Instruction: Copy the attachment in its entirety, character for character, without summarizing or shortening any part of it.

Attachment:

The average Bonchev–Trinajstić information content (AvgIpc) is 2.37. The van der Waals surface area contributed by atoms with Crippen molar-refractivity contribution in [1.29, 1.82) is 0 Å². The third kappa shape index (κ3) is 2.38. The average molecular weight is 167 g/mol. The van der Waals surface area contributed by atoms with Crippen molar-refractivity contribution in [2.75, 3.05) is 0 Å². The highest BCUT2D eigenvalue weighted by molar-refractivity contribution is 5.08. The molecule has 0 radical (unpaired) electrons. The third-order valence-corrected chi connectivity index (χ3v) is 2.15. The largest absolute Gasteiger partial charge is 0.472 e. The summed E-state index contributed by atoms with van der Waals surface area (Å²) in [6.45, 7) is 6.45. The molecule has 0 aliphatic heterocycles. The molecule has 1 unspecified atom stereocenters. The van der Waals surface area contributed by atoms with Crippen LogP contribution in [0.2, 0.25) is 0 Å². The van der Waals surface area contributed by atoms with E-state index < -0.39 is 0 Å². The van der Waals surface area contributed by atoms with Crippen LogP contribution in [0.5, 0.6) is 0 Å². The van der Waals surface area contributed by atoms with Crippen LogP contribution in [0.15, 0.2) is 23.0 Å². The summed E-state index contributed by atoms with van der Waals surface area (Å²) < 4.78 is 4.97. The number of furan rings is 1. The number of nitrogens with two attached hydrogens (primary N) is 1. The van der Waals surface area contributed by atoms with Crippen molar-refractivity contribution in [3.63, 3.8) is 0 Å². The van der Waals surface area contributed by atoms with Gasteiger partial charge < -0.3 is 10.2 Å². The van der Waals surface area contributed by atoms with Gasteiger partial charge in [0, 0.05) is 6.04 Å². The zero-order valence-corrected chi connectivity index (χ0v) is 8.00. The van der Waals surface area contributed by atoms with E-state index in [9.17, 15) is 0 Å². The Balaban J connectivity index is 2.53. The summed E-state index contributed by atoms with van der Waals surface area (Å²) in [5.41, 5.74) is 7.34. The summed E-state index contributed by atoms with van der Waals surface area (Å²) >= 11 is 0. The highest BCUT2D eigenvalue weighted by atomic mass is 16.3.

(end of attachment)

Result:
The average Bonchev–Trinajstić information content (AvgIpc) is 2.37. The van der Waals surface area contributed by atoms with Crippen molar-refractivity contribution in [1.29, 1.82) is 0 Å². The third kappa shape index (κ3) is 2.38. The average molecular weight is 167 g/mol. The van der Waals surface area contributed by atoms with Crippen molar-refractivity contribution in [2.75, 3.05) is 0 Å². The highest BCUT2D eigenvalue weighted by molar-refractivity contribution is 5.08. The molecule has 0 radical (unpaired) electrons. The third-order valence-corrected chi connectivity index (χ3v) is 2.15. The largest absolute Gasteiger partial charge is 0.472 e. The summed E-state index contributed by atoms with van der Waals surface area (Å²) in [6.45, 7) is 6.45. The molecule has 0 aliphatic heterocycles. The molecule has 1 unspecified atom stereocenters. The van der Waals surface area contributed by atoms with Crippen LogP contribution in [0.2, 0.25) is 0 Å². The van der Waals surface area contributed by atoms with E-state index < -0.39 is 0 Å². The van der Waals surface area contributed by atoms with Crippen LogP contribution in [0.5, 0.6) is 0 Å². The van der Waals surface area contributed by atoms with Crippen LogP contribution in [0.15, 0.2) is 23.0 Å². The summed E-state index contributed by atoms with van der Waals surface area (Å²) < 4.78 is 4.97. The number of furan rings is 1. The number of nitrogens with two attached hydrogens (primary N) is 1. The van der Waals surface area contributed by atoms with Crippen molar-refractivity contribution in [3.63, 3.8) is 0 Å². The van der Waals surface area contributed by atoms with Gasteiger partial charge < -0.3 is 10.2 Å². The van der Waals surface area contributed by atoms with Gasteiger partial charge in [0, 0.05) is 6.04 Å². The zero-order valence-corrected chi connectivity index (χ0v) is 8.00. The van der Waals surface area contributed by atoms with E-state index in [9.17, 15) is 0 Å². The Balaban J connectivity index is 2.53. The summed E-state index contributed by atoms with van der Waals surface area (Å²) in [5.41, 5.74) is 7.34. The summed E-state index contributed by atoms with van der Waals surface area (Å²) >= 11 is 0. The highest BCUT2D eigenvalue weighted by atomic mass is 16.3.